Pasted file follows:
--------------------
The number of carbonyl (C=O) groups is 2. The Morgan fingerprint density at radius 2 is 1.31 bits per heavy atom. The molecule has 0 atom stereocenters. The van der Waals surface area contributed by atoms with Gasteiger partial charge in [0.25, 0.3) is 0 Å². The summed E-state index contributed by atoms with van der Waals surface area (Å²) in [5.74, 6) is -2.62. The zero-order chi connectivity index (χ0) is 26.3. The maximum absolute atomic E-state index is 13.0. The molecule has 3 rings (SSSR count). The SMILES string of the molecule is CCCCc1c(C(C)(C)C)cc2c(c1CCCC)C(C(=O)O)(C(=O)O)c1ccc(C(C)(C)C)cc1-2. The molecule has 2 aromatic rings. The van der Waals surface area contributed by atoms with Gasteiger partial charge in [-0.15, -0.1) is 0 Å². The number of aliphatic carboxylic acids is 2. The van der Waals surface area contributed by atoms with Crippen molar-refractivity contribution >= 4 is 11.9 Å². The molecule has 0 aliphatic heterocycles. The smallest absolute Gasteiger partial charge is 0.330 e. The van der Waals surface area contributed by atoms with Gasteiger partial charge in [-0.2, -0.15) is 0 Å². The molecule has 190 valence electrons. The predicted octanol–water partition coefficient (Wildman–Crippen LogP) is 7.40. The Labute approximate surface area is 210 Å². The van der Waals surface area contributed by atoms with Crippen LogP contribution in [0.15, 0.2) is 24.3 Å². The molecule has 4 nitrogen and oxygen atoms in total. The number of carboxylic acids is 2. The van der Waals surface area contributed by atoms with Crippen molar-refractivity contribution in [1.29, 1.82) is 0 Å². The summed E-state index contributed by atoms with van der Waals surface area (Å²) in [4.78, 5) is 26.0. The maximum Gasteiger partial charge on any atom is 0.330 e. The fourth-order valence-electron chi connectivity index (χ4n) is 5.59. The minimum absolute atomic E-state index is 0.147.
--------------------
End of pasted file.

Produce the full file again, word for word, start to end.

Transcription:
The number of carbonyl (C=O) groups is 2. The Morgan fingerprint density at radius 2 is 1.31 bits per heavy atom. The molecule has 0 atom stereocenters. The van der Waals surface area contributed by atoms with Gasteiger partial charge in [0.25, 0.3) is 0 Å². The summed E-state index contributed by atoms with van der Waals surface area (Å²) in [5.74, 6) is -2.62. The zero-order chi connectivity index (χ0) is 26.3. The maximum absolute atomic E-state index is 13.0. The molecule has 3 rings (SSSR count). The SMILES string of the molecule is CCCCc1c(C(C)(C)C)cc2c(c1CCCC)C(C(=O)O)(C(=O)O)c1ccc(C(C)(C)C)cc1-2. The molecule has 2 aromatic rings. The van der Waals surface area contributed by atoms with Gasteiger partial charge in [-0.15, -0.1) is 0 Å². The number of aliphatic carboxylic acids is 2. The van der Waals surface area contributed by atoms with Crippen molar-refractivity contribution >= 4 is 11.9 Å². The molecule has 0 aliphatic heterocycles. The smallest absolute Gasteiger partial charge is 0.330 e. The van der Waals surface area contributed by atoms with Gasteiger partial charge in [-0.2, -0.15) is 0 Å². The molecule has 190 valence electrons. The predicted octanol–water partition coefficient (Wildman–Crippen LogP) is 7.40. The Labute approximate surface area is 210 Å². The van der Waals surface area contributed by atoms with Crippen LogP contribution in [0.15, 0.2) is 24.3 Å². The molecule has 4 nitrogen and oxygen atoms in total. The number of carboxylic acids is 2. The van der Waals surface area contributed by atoms with Crippen molar-refractivity contribution in [1.29, 1.82) is 0 Å². The summed E-state index contributed by atoms with van der Waals surface area (Å²) in [4.78, 5) is 26.0. The maximum Gasteiger partial charge on any atom is 0.330 e. The fourth-order valence-electron chi connectivity index (χ4n) is 5.59. The minimum absolute atomic E-state index is 0.147.